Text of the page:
Tetracentron sinense Oliver

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Credits

Article from Bean's Trees and Shrubs Hardy in the British Isles

Recommended citation
'Tetracentron sinense' from the website Trees and Shrubs Online (treesandshrubsonline.org/articles/tetracentron/tetracentron-sinense/). Accessed 2019-12-11.

Genus

Infraspecifics

Other species in genus

    Glossary

    inflorescence
    Flower-bearing part of a plant; arrangement of flowers on the floral axis.
    Tibet
    Traditional English name for the formerly independent state known to its people as Bod now the Tibet (Xizang) Autonomous Region of the People’s Republic of China. The name Xizang is used in lists of Chinese provinces.
    apex
    (pl. apices) Tip. apical At the apex.
    glabrous
    Lacking hairs smooth. glabrescent Becoming hairless.
    ovate
    Egg-shaped; broadest towards the stem.
    spike
    Inflorescence in which flowers sessile on the main axis.

    References

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    Credits

    Article from Bean's Trees and Shrubs Hardy in the British Isles

    Recommended citation
    'Tetracentron sinense' from the website Trees and Shrubs Online (treesandshrubsonline.org/articles/tetracentron/tetracentron-sinense/). Accessed 2019-12-11.

    A deciduous tree 50 to 90 ft high in the wild; young branches dark, glabrous. Leaves, except on extension growths, borne singly below the apex of slow-growing and long-lived spurs, each year’s growth marked by the scar left by the fallen leaf. The leaves are ovate or heart-shaped, long-pointed, with five or seven prominent nerves radiating from the base, 3 to 412 in. long, 2 in. wide, the margins evenly set with blunt teeth. Inflorescence a pendulous, catkin-like spike springing from the end of a spur and bearing numerous very small yellowish flowers. See further in generic introduction.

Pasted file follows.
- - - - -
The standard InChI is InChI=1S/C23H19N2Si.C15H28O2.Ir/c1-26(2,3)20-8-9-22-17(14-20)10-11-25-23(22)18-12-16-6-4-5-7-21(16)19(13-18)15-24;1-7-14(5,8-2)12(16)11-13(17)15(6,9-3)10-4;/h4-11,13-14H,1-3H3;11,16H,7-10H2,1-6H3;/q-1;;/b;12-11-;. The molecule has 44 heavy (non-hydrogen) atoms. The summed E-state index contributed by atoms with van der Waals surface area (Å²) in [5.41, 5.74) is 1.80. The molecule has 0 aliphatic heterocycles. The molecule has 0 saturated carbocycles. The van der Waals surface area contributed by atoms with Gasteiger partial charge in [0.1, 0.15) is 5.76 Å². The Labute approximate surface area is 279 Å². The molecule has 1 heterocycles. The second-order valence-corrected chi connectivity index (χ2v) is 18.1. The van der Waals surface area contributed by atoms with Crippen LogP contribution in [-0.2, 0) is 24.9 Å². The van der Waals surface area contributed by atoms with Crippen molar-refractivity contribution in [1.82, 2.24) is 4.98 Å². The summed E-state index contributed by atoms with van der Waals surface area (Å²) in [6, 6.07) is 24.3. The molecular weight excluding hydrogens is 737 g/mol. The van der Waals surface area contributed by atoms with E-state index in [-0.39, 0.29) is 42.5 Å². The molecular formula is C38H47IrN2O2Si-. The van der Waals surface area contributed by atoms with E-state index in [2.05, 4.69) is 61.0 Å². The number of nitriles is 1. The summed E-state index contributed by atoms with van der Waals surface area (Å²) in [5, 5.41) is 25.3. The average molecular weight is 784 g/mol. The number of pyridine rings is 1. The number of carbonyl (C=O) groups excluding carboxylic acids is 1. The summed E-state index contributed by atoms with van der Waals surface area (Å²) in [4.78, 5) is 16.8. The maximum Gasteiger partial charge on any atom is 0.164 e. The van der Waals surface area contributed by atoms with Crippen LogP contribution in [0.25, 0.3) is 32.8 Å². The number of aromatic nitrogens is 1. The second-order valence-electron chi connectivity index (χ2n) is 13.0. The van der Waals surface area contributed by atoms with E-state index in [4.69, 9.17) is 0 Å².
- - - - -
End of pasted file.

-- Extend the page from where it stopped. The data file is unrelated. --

A native of central and western China, upper Burma, S.E. Tibet and (var. himalense) of the Himalaya as far west as E. Nepal; discovered by Augustine Henry in Hupeh; described in 1889 and introduced by Wilson in 1901 when collecting for Messrs Veitch. Like its cousin Trochodendron aralioides, it is more than just a botanical curiosity, being handsome in foliage and a picture of great elegance and beauty when bearing its slender catkins around midsummer. It is much hardier and less demanding than was once supposed. The largest example grows at Caerhays in Cornwall and measures 40 ft in height, with several stems, the stoutest 414 ft in girth (1975). But the other sizeable specimens are well distributed: The High Beeches, Handcross, Sussex, 39 × 212 ft (1974); University Botanic Garden, Cambridge, 37 × 234 ft + 2 ft (1976); Edinburgh Botanic Garden, pl. 1905, 30 × 314 ft (1970).

    From the Supplement (Vol. V)

    specimens: Nymans, Sussex, Magnolia Garden, 52 × 414 ft at 2 ft (1985); The High Beeches, Handcross, Sussex, 35 × 212 ft at 3 ft (1982); University Botanic Garden, Cambridge, 42 × 3 + 214 ft (1982); Caerhays, Cornwall, 50 × 412 ft + 414 ft + 312 ft (1984); Edinburgh Botanic Garden, pl. 1905, 36 × 414 ft (1985).


    var. himalense Hara & Kanai

    It was believed until recently that T. sinense had its western limit in upper Burma. But in 1963 the Japanese botanical expedition to E. Nepal discovered there a tetracentron that differs from T. sinense only in the mostly rather larger, longer-tipped leaves, with finer tips, and the laxer fruiting catkins. It is possible that this variety extends into upper Burma and Yunnan (Hara in Fl. East. Himalaya (1966), pp. 85-6). The variety was again found in 1967 by the Japanese expedition to Bhutan and is also now known to occur in the Assam Himalaya.

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